Recently, I have been seeing shallots more and more often at the grocery store. I’ve never used them in the past, so I picked up a bunch of them on a recent shopping trip so that I could see for myself what they are all about. I have been growing onions in pots lately, so the size of these seemed like they might be something that would work out for me.
They LOOK like onions (well almost) and they TASTE like onions (only milder) so what is the deal with these veggies?
What is the Difference between an Onion and a Shallot?
The obvious difference in the two bulb vegetables is their shape. Onions are commonly round in shape and shallots seem to take more after cloves of garlic. It appears to look something like an elongated onion, in my opinion. My big bag of shallots had several that had one rooted bottom and several clove shaped pieces. (This makes them ideal for those times when you want to add just a bit to a salad and don’t want to peel a whole onion!)
Both onions and shallots come in more than just one color. Yellow and purple shallots are the most commonly seen variety.
Taste of a shallot vs an onion.
A shallot has a milder flavor and aroma than an onion does. For this reason, it is more common for shallots to be eaten raw. When they are cooked, shallots lose flavor easily, so if you are making something like a stir fry or caramelized onions, where you want the flavor to shine, choose onions. Shallots also have a softer texture than onions do when cooked.
Types and sizes of Shallots.
There are two main types of this vegetable:
- False shallots – also called Jersey shallots. These are much larger and have less flavor.
- True shallots – smaller with a more subtle flavor.
Shallots come in sizes from small to jumbo with the smallest being the most tasty. I can attest to this. I have bought shallots individually (small ones) from Kroger than have a lot of flavor, and I have bought a large bag of them from a bulk warehouse store that were much larger and had far less flavor (and they were much cheaper in price.) The younger the shallot is, the milder the flavor, so size does matter!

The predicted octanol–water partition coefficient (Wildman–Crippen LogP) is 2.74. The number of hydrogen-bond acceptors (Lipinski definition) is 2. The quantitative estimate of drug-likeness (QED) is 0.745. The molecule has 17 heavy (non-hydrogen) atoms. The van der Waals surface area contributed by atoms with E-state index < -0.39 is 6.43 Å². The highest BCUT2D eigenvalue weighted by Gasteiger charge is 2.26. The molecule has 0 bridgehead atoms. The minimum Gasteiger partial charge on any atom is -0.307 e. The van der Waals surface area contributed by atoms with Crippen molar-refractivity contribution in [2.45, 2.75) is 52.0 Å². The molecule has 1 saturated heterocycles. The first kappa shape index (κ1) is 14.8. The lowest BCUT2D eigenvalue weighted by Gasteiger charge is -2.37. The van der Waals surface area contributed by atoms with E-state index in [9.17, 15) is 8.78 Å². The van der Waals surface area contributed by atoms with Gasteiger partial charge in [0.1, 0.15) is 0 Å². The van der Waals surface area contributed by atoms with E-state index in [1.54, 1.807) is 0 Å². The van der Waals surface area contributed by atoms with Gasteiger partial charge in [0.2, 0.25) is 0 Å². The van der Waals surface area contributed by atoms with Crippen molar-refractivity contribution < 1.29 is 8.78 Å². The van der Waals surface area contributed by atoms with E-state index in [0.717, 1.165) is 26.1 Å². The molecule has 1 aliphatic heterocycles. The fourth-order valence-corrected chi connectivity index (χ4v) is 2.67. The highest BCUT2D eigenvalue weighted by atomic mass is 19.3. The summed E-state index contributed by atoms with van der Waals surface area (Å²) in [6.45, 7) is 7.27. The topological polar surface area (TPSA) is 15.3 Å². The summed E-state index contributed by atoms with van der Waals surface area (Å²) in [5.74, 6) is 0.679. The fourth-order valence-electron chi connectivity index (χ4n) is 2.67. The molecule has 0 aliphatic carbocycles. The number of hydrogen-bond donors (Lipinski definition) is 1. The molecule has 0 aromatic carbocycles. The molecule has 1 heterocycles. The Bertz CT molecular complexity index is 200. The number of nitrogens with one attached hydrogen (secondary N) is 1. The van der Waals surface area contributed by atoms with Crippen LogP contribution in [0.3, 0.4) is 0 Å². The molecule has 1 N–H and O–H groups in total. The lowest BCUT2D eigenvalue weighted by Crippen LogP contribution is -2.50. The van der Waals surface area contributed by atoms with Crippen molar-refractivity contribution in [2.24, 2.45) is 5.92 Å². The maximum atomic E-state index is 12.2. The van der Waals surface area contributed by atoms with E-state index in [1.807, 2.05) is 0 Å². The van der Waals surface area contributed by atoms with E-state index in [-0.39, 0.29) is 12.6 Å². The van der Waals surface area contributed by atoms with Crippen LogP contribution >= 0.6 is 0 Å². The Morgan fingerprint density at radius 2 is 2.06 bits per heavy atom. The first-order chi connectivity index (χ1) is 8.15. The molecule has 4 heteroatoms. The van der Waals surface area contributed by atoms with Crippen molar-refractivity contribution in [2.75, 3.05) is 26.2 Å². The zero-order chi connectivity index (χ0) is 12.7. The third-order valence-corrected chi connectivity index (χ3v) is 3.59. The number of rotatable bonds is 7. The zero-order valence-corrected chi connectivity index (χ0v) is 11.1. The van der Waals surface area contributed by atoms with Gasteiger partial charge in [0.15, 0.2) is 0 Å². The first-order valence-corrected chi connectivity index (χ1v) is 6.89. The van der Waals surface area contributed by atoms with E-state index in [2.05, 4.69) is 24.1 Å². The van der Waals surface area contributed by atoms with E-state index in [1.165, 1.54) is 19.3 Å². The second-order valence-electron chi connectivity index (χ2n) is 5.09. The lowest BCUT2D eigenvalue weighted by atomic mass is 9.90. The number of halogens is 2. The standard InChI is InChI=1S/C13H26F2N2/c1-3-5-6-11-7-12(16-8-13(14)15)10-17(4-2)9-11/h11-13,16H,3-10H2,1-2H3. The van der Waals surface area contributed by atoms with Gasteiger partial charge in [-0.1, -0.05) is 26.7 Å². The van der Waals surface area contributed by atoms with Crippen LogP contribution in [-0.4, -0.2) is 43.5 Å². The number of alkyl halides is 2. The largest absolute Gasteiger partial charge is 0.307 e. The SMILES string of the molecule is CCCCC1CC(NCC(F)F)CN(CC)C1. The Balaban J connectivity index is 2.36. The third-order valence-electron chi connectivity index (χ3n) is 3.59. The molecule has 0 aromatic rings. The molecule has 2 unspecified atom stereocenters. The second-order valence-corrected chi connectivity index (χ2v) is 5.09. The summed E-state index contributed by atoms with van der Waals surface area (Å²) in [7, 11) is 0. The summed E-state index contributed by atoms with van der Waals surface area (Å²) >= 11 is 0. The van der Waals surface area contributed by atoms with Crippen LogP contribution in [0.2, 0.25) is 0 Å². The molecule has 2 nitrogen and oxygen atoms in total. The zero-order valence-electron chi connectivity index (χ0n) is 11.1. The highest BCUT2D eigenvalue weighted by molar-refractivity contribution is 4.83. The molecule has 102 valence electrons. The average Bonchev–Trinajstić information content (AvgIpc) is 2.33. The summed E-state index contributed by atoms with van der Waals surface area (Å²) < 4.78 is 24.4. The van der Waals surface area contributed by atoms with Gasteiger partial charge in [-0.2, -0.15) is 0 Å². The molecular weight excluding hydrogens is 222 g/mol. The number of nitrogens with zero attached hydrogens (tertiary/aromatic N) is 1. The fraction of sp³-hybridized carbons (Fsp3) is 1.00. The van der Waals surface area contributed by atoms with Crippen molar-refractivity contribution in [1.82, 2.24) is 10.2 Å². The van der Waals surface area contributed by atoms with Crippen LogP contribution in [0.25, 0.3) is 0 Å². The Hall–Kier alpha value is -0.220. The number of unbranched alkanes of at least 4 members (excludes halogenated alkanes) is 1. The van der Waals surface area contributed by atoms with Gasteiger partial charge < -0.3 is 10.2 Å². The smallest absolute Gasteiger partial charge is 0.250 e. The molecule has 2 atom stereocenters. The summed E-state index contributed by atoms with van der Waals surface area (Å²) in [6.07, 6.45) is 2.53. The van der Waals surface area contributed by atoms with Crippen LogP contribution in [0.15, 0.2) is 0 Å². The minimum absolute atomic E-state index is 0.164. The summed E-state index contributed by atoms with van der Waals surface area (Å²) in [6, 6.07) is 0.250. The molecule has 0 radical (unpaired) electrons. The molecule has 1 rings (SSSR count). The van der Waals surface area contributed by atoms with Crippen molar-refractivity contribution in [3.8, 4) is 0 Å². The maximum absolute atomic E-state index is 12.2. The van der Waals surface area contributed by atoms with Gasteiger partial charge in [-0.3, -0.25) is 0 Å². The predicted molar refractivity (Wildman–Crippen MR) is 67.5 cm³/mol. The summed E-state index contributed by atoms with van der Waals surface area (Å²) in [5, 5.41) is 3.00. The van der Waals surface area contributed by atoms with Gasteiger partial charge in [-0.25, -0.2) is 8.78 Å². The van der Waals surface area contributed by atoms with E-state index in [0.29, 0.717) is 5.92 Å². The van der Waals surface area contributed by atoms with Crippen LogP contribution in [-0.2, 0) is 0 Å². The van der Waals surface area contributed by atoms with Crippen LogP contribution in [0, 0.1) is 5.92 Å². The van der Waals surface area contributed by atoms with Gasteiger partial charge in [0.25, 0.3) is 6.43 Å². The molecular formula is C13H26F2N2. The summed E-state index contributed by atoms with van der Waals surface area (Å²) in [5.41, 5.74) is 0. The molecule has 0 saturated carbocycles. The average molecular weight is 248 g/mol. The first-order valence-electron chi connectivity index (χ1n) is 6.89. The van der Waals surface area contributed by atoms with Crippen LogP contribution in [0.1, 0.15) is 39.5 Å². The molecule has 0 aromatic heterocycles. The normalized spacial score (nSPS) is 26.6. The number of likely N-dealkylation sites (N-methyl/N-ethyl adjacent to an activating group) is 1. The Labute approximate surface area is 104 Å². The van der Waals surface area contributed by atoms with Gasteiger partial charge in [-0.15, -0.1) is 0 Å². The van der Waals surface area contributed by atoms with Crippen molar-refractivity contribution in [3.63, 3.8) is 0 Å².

How to use them.
Cooking tip: The mild flavor of a shallot makes it the perfect choice to use in salad dressings and salads. Because of their mild flavor, they are a great choice for kids who are a bit finicky about onion eating. Shallots make a great addition to steamed veggies such as Brussels sprouts. Potato and pasta salads that ask for raw onions would benefit from the use of a shallot instead of an onion.
How to choose and store this vegetable.
Look for a firm young shallot that is free of sprouts. The bulb should be dry and firm and it should have a nice covering of the papery skin. Store them in a cool, dry location that is well ventilated. They will keep for about a month if stored correctly. I have a straw onion basket that I keep on a high shelf in an unlit part of my kitchen. It has another shelf above it so the light is dim and it’s in a dry spot. The basket holds my shallots, garlic and onions and they keep well there for several weeks without sprouting.
Can you grow a Shallot in a container?
Shallots tend to be smaller so they grow readily in pots. You could start them indoors in the winter but they do need quite a bit of light so will grow best outside on a patio if you do put them in containers. I even used a water bottle to grow shallots vertically.
If you are interested in growing onions indoors, this article gives lots of tips for doing so. All types of onions can be grown from parts of the onion that is normally thrown away. Spring onions can also be grown indoors.
For more tips on vegetables, be sure to visit my Pinterest Vegetable Gardening board.